A note from Hands Up Not Handouts founder, Tess Sager.

Charity sucks. Just giving people money can be crippling, it doesn’t make them feel good about themselves and it’s not sustainable. I’m sick and tired of people looking at the poor as somehow being poor because they’re not smart or not willing to work. My experience has been exactly the opposite. Usually the reason they are poor is simply because they have not had an opportunity. My project, Hands Up Not Handouts, provides women with an opportunity to use their traditional handicraft skills to make funky new products that can be sold in western markets. The women and I work together to create funky brightly colored accessories – colors that remind you of the women’s incredible spirit.

Over the last 10 years (since I was 10 years old) my family and I have traveled to some of the most desperate places in the world doing the work of the Sager Traveling Foundation and Roadshow. A few years ago we were in Palestine visiting a women’s handicraft cooperative in the Qalandia refugee camp.  We went into their show room and it was heart breaking for me to see so many unsold embroidered tablecloths and pillowcases. So much hard work just sitting and collecting dust.  They had a special expertise and they were working so hard but they were making the wrong product. So many hours were put into those products that it became so expensive and the aesthetic did not appeal to western taste. By working together with the women we figured out how to reapply their embroidery skill to make super cool $45 bracelets that are now flying off the shelves and now over 300 Palestinian women are working on this project.

In Rwanda the women and I transformed their traditional know how of weaving sweet grass baskets that look cool but lets face it – how many grass baskets do people need in New York, Paris, or Dubai? Instead we used the same weaving technique to make a line of big trendy sweet grass earrings.

After developing the products the next step in creating value was to share the stories behind the women making these accessories – to take the buyer on a journey that really connects them to the women’s lives, challenges, and dreams. I use my photography to tell the story of how buying this jewelry impacts women’s lives. They are not anonymous, they are real human beings with real challenges and real smiles.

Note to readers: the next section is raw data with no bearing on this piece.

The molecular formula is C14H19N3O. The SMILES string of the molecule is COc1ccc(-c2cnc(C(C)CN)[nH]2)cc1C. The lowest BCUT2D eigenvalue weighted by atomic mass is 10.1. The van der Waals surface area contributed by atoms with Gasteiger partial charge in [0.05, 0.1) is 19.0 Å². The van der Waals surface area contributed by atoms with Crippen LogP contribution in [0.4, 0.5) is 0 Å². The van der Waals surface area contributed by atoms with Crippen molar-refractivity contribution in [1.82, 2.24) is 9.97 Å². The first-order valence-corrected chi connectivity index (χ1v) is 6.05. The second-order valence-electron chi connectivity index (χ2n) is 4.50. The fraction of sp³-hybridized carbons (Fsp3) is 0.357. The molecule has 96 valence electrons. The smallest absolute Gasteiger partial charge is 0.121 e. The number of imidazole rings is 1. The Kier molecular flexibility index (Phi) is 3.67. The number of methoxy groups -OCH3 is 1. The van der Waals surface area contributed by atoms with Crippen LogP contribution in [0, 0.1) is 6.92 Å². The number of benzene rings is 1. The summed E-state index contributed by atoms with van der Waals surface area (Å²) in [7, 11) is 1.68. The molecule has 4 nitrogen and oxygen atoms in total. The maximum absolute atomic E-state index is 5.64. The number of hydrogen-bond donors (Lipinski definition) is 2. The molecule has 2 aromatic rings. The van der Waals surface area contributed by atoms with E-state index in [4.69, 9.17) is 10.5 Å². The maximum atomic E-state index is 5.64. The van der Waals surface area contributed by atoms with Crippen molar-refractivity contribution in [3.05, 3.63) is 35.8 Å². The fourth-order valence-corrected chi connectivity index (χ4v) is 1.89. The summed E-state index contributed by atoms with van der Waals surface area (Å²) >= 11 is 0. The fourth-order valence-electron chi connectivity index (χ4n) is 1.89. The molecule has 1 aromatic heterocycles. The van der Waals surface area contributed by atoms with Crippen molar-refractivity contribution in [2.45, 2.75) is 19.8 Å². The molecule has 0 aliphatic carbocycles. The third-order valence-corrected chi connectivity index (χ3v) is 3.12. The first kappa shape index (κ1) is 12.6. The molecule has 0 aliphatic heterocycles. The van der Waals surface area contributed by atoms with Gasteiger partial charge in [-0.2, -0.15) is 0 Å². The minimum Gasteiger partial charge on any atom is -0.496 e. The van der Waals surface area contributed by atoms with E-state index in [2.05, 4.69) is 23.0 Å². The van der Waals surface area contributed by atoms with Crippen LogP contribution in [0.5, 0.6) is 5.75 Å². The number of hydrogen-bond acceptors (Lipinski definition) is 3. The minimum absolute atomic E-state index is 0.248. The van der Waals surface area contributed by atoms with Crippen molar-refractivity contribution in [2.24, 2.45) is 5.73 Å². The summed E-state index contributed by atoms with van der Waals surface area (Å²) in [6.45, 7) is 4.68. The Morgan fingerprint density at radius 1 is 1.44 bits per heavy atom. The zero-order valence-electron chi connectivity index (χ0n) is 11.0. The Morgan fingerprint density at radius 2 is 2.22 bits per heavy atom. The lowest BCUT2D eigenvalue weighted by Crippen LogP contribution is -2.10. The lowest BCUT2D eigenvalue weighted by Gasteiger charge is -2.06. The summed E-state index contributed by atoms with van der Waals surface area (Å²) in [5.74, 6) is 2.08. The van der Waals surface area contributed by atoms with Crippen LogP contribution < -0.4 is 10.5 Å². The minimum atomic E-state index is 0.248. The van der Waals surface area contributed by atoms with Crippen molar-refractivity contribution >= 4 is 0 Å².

When women make money they have more say in their family and their community, more kids go to school and families eat better. Those are the life changing results that come from empowering women with this opportunity.

In Rwanda the women who work together are the widows of the genocide and sometimes the wives of the murderers. They have turned their back on the hatred of the past because all they care about is making a better life for their kids.  They often dance before they weave and chant that they are building their country to be a paradise.

As a Jew helping the women of Palestine, I have had to tune out lots of Jewish friends saying, “How could you help the Palestinians?” I had to tune out all the stereotypes and all the prejudices. What I found is that the Palestinian women are some of the warmest, most considerate, and smartest people I’ve ever met.

I founded Hands Up Not Handouts as a way to empower women. When I wear my jewelry, especially when I touch it, I can feel the hands of the women who made it. I smile when I think about the how good they must feel about being given an opportunity instead of charity. Not a handout, but a hand up. YOU GO GIRLS!